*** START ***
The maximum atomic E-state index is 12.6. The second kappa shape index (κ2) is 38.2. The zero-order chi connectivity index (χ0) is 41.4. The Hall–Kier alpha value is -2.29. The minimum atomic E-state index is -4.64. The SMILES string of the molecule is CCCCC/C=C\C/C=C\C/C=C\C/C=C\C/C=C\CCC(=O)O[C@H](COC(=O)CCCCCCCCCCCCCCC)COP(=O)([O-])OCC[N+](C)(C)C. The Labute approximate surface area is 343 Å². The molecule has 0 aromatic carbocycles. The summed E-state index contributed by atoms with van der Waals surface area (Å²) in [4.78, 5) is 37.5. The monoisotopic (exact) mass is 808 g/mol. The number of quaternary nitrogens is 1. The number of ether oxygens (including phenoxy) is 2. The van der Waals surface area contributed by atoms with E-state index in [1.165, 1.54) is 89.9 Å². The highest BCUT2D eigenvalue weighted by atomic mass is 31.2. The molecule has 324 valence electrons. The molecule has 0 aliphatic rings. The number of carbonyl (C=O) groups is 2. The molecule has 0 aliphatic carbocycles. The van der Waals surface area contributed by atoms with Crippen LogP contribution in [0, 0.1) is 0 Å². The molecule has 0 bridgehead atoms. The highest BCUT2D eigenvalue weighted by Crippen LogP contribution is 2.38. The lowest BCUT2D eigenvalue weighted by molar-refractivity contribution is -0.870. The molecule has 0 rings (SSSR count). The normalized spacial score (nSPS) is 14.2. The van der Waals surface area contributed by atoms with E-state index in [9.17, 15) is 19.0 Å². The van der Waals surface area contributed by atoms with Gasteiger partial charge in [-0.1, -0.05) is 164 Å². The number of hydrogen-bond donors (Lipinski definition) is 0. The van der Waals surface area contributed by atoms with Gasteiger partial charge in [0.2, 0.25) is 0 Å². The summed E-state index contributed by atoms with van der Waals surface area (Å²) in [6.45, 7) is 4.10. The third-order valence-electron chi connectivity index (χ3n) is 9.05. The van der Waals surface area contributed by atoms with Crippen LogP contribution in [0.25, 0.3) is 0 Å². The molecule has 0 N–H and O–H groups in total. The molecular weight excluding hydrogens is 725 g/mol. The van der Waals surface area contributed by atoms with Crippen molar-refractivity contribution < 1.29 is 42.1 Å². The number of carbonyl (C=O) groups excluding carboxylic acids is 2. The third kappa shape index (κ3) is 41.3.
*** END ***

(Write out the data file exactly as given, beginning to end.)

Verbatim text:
The maximum atomic E-state index is 12.6. The second kappa shape index (κ2) is 38.2. The zero-order chi connectivity index (χ0) is 41.4. The Hall–Kier alpha value is -2.29. The minimum atomic E-state index is -4.64. The SMILES string of the molecule is CCCCC/C=C\C/C=C\C/C=C\C/C=C\C/C=C\CCC(=O)O[C@H](COC(=O)CCCCCCCCCCCCCCC)COP(=O)([O-])OCC[N+](C)(C)C. The Labute approximate surface area is 343 Å². The molecule has 0 aromatic carbocycles. The summed E-state index contributed by atoms with van der Waals surface area (Å²) in [4.78, 5) is 37.5. The monoisotopic (exact) mass is 808 g/mol. The number of quaternary nitrogens is 1. The number of ether oxygens (including phenoxy) is 2. The van der Waals surface area contributed by atoms with E-state index in [1.165, 1.54) is 89.9 Å². The highest BCUT2D eigenvalue weighted by atomic mass is 31.2. The molecule has 324 valence electrons. The molecule has 0 aliphatic rings. The number of carbonyl (C=O) groups is 2. The molecule has 0 aliphatic carbocycles. The van der Waals surface area contributed by atoms with Crippen LogP contribution in [0, 0.1) is 0 Å². The molecule has 0 bridgehead atoms. The highest BCUT2D eigenvalue weighted by Crippen LogP contribution is 2.38. The lowest BCUT2D eigenvalue weighted by molar-refractivity contribution is -0.870. The molecule has 0 rings (SSSR count). The normalized spacial score (nSPS) is 14.2. The van der Waals surface area contributed by atoms with E-state index in [9.17, 15) is 19.0 Å². The van der Waals surface area contributed by atoms with Gasteiger partial charge in [-0.1, -0.05) is 164 Å². The number of hydrogen-bond donors (Lipinski definition) is 0. The van der Waals surface area contributed by atoms with Gasteiger partial charge in [0.2, 0.25) is 0 Å². The summed E-state index contributed by atoms with van der Waals surface area (Å²) in [6.45, 7) is 4.10. The third-order valence-electron chi connectivity index (χ3n) is 9.05. The van der Waals surface area contributed by atoms with Crippen LogP contribution in [0.25, 0.3) is 0 Å². The molecule has 0 N–H and O–H groups in total. The molecular weight excluding hydrogens is 725 g/mol. The van der Waals surface area contributed by atoms with Crippen molar-refractivity contribution < 1.29 is 42.1 Å². The number of carbonyl (C=O) groups excluding carboxylic acids is 2. The third kappa shape index (κ3) is 41.3.